Sally Slick and the Miniature Menace returns us to the world of Young Centurions and to the adventures of Sally Slick and Jet Black, first seen in Sally Slick and the Steel Syndicate. This time around we get right into the action as Sally fumes over being shut out of the local tractor races. With the circus in town, Sally decides to race “unofficially”; of course, Sally leaves everyone else in the dust. After showing up the local bullies and drawing the attention of the circus owner, Sally’s prized tractor goes missing!
In my previous examination of Philip Jose Farmer’s Riverworld, I spoke much about Farmer and very little about his setting. I’m afraid I find Farmer’s work tedious, but the Riverworld setting incredibly fascinating. In particular, I’m fascinated by Farmer’s depiction of Riverworld as an archetypal paradise and mankind’s inability to accept this paradise as the Heaven it is meant to be. Heaven ought to be a place where all of your needs are met and you can be at perfect peace with yourself. On Farmer’s Riverworld, no one is ever at peace.
Robert A. Heinlein consistently tackled social themes through the framework of his speculative fiction in such a way as to force to reader to confront his own opinions on the subject at hand. Though Heinlein’s work is generally considered to be “hard” sci-fi instead of space opera, the author seldom delved into the fundamentals of the science or problem solving behind the technology of his stories. Instead, Heinlein tended to focus on the evolution of society, the individual’s role within society, and the responsibility of individuals towards their society. His protagonists are nearly always adventurers, philosophers, or engineers of some sort instead of natural or mathematical scientists of the kind favored by Asimov.
Just to be clear…. This is supposed to be a prison game. Your characters are hardened convicts surviving in a self-contained and self-sustaining environment that happens to have been ideally placed to survive a 1951 nuclear apocalypse. But great pains have been taken to remove or de-emphasize those story elements that characterize not only stories about prisons, but the way prisons function in real life. To be specific, this setting does its level best to ignore or downplay: gang violence, prison rape, segregation, and racism (p. 2). These are the prime motivators of tension in this kind of setting, instead the text encourages themes exploring claustrophobia (p. 5) along with “institutionalism, culture, and aggression” (p. 23).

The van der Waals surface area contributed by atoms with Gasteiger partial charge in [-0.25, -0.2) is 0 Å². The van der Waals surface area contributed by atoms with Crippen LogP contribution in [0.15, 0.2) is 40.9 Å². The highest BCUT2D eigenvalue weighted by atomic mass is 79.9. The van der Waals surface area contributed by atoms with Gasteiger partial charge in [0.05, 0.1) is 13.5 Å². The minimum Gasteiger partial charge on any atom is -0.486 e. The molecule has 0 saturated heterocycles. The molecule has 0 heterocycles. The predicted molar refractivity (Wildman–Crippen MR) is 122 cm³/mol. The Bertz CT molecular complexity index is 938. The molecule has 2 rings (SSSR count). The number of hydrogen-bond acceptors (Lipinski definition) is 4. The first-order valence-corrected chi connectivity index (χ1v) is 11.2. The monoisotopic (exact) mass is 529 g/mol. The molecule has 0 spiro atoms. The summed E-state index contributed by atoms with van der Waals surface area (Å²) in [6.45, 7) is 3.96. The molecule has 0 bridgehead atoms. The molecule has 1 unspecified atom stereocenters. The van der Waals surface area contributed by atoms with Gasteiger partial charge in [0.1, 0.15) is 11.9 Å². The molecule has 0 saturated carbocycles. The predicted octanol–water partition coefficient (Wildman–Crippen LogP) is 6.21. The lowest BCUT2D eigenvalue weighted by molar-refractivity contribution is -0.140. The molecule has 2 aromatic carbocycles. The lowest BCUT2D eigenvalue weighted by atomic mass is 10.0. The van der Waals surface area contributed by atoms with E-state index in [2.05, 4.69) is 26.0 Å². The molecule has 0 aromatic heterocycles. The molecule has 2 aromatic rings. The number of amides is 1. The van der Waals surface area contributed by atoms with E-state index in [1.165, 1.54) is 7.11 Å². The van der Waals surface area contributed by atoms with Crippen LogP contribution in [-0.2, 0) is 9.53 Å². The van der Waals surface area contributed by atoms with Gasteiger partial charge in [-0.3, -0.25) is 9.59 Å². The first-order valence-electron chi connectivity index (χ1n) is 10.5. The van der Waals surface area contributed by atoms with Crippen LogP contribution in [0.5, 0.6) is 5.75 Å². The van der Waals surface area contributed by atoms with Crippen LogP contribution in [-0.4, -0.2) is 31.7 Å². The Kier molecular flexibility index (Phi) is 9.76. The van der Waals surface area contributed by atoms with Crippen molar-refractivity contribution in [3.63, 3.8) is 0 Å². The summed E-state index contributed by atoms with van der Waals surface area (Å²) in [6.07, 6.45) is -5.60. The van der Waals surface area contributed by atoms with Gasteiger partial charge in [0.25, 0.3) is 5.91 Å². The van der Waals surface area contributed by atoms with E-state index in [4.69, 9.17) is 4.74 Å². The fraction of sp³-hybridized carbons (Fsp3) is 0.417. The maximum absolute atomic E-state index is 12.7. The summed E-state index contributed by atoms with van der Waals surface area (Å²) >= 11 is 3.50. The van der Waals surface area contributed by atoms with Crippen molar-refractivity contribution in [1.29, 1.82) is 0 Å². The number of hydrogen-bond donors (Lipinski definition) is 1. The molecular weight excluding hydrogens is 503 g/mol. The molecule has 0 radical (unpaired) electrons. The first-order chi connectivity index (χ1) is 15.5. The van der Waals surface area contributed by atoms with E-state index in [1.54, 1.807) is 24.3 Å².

Atomic Robo premiered in 2007 as a six-issue mini-series, quickly gaining a cult following and branching out into the two ongoing titles “Atomic Robo” and “Atomic Robo: Real Science Adventures”. The story chronicles the adventures of Atomic Robo, a self-aware mechanical man created by Nikola Tesla. Each story arc focuses on a different era in the life of Robo, beginning in the 1920s and continuing to the near future. The stories imitate the pulp action novels of the 30s and 40s, with a healthy mix of Tom Swift in the recipe. Robo’s foundation, Tesladyne, employs “Action Scientists”, which pretty much sums up the book’s approach to storytelling. Recurring antagonists include Dr. Dinosaur (an intelligent deinonychus) and the ghost (phasically fluxed corporeal entity) of Thomas Edison. The creators premiered a free webcomic release for the entire series in January 2015 as a promotion for the tenth volume of the series, “Atomic Robo and the Ring of Fire.” The creators are currently running a Patreon campaign to continue support of the Atomic Robo comic.
Freeport has been Green Ronin’s signature setting of pirate adventure and Cthulhoid madness since the early days of the d20 System boom. The setting launched with the ENnie award-winning adventure “Death in Freeport”, and has seen several other adventure modules as well as multiple setting expansions centered around the flagship title “Freeport: City of Adventure”. In 2006 the setting went “system agnostic” with the publication of the “Pirate’s Guide to Freeport” which contained no system stat blocks at all. This book was followed (slowly) by a series of “Freeport Companions” for different systems, all containing similar information tailored to different game systems. At this point, the line includes companion books for True 20, 3rd Era (d20 System), Savage Worlds, Pathfinder, and Fate.
The concept of Roman Noir is not one that seems immediately natural to me, but this setting makes it quite convincing. Continue reading Eagle Eyes